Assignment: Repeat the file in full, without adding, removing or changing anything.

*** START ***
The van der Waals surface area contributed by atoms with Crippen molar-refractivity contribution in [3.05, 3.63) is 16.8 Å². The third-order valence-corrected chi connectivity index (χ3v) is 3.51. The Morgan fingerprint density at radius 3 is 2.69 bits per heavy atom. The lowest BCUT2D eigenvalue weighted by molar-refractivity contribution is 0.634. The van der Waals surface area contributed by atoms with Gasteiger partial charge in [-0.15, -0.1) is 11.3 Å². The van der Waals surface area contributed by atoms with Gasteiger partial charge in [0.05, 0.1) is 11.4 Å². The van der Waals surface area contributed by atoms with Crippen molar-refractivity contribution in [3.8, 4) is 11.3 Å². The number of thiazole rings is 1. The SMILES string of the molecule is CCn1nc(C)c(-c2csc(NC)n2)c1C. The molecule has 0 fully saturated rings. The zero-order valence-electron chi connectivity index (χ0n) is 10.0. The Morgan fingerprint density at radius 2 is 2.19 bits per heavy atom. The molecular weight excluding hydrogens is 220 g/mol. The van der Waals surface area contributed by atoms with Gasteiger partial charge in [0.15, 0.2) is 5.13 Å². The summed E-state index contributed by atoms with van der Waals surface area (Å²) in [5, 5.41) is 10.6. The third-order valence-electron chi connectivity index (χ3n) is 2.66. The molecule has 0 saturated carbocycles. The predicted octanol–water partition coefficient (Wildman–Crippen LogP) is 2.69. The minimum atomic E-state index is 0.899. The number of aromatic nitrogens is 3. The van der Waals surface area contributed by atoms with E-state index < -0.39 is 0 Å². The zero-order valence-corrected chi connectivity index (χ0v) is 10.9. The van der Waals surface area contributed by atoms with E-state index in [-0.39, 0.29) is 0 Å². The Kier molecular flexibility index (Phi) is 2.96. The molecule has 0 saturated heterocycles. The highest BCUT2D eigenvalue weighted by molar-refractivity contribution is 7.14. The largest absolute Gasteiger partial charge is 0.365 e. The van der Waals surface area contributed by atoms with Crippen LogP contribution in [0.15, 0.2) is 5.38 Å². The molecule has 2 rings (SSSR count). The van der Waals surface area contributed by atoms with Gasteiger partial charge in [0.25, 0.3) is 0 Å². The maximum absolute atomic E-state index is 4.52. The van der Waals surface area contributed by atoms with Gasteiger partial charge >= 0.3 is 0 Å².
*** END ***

The van der Waals surface area contributed by atoms with Crippen molar-refractivity contribution in [3.05, 3.63) is 16.8 Å². The third-order valence-corrected chi connectivity index (χ3v) is 3.51. The Morgan fingerprint density at radius 3 is 2.69 bits per heavy atom. The lowest BCUT2D eigenvalue weighted by molar-refractivity contribution is 0.634. The van der Waals surface area contributed by atoms with Gasteiger partial charge in [-0.15, -0.1) is 11.3 Å². The van der Waals surface area contributed by atoms with Gasteiger partial charge in [0.05, 0.1) is 11.4 Å². The van der Waals surface area contributed by atoms with Crippen molar-refractivity contribution in [3.8, 4) is 11.3 Å². The number of thiazole rings is 1. The SMILES string of the molecule is CCn1nc(C)c(-c2csc(NC)n2)c1C. The molecule has 0 fully saturated rings. The zero-order valence-electron chi connectivity index (χ0n) is 10.0. The Morgan fingerprint density at radius 2 is 2.19 bits per heavy atom. The molecular weight excluding hydrogens is 220 g/mol. The van der Waals surface area contributed by atoms with Gasteiger partial charge in [0.15, 0.2) is 5.13 Å². The summed E-state index contributed by atoms with van der Waals surface area (Å²) in [5, 5.41) is 10.6. The third-order valence-electron chi connectivity index (χ3n) is 2.66. The molecule has 0 saturated carbocycles. The predicted octanol–water partition coefficient (Wildman–Crippen LogP) is 2.69. The minimum atomic E-state index is 0.899. The number of aromatic nitrogens is 3. The van der Waals surface area contributed by atoms with E-state index < -0.39 is 0 Å². The zero-order valence-corrected chi connectivity index (χ0v) is 10.9. The van der Waals surface area contributed by atoms with E-state index in [-0.39, 0.29) is 0 Å². The Kier molecular flexibility index (Phi) is 2.96. The molecule has 0 saturated heterocycles. The highest BCUT2D eigenvalue weighted by molar-refractivity contribution is 7.14. The largest absolute Gasteiger partial charge is 0.365 e. The van der Waals surface area contributed by atoms with Crippen LogP contribution in [0.15, 0.2) is 5.38 Å². The molecule has 2 rings (SSSR count). The van der Waals surface area contributed by atoms with Gasteiger partial charge in [0.25, 0.3) is 0 Å². The maximum absolute atomic E-state index is 4.52. The van der Waals surface area contributed by atoms with Gasteiger partial charge >= 0.3 is 0 Å².